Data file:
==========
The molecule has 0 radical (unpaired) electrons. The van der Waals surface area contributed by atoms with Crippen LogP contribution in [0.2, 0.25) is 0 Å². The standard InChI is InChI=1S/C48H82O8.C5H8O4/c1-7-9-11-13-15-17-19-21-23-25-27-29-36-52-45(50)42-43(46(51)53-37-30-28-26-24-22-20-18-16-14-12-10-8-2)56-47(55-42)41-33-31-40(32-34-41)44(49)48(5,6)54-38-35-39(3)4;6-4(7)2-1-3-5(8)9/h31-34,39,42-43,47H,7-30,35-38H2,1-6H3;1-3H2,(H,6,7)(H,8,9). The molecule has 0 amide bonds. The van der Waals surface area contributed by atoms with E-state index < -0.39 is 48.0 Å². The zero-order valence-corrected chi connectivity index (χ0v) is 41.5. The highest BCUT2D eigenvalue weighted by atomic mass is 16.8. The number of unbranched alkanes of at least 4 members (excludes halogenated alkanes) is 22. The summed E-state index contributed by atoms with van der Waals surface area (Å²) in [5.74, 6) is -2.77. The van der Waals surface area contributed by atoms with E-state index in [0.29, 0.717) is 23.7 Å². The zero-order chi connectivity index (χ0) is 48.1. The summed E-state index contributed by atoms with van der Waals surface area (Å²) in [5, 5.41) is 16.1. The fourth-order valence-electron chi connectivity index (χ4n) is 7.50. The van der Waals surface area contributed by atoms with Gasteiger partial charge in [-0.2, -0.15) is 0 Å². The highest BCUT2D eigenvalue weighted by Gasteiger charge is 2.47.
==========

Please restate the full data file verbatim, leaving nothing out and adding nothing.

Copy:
The molecule has 0 radical (unpaired) electrons. The van der Waals surface area contributed by atoms with Crippen LogP contribution in [0.2, 0.25) is 0 Å². The standard InChI is InChI=1S/C48H82O8.C5H8O4/c1-7-9-11-13-15-17-19-21-23-25-27-29-36-52-45(50)42-43(46(51)53-37-30-28-26-24-22-20-18-16-14-12-10-8-2)56-47(55-42)41-33-31-40(32-34-41)44(49)48(5,6)54-38-35-39(3)4;6-4(7)2-1-3-5(8)9/h31-34,39,42-43,47H,7-30,35-38H2,1-6H3;1-3H2,(H,6,7)(H,8,9). The molecule has 0 amide bonds. The van der Waals surface area contributed by atoms with E-state index < -0.39 is 48.0 Å². The zero-order valence-corrected chi connectivity index (χ0v) is 41.5. The highest BCUT2D eigenvalue weighted by atomic mass is 16.8. The number of unbranched alkanes of at least 4 members (excludes halogenated alkanes) is 22. The summed E-state index contributed by atoms with van der Waals surface area (Å²) in [5.74, 6) is -2.77. The van der Waals surface area contributed by atoms with E-state index in [0.29, 0.717) is 23.7 Å². The zero-order chi connectivity index (χ0) is 48.1. The summed E-state index contributed by atoms with van der Waals surface area (Å²) in [5, 5.41) is 16.1. The fourth-order valence-electron chi connectivity index (χ4n) is 7.50. The van der Waals surface area contributed by atoms with Gasteiger partial charge in [-0.2, -0.15) is 0 Å². The highest BCUT2D eigenvalue weighted by Gasteiger charge is 2.47.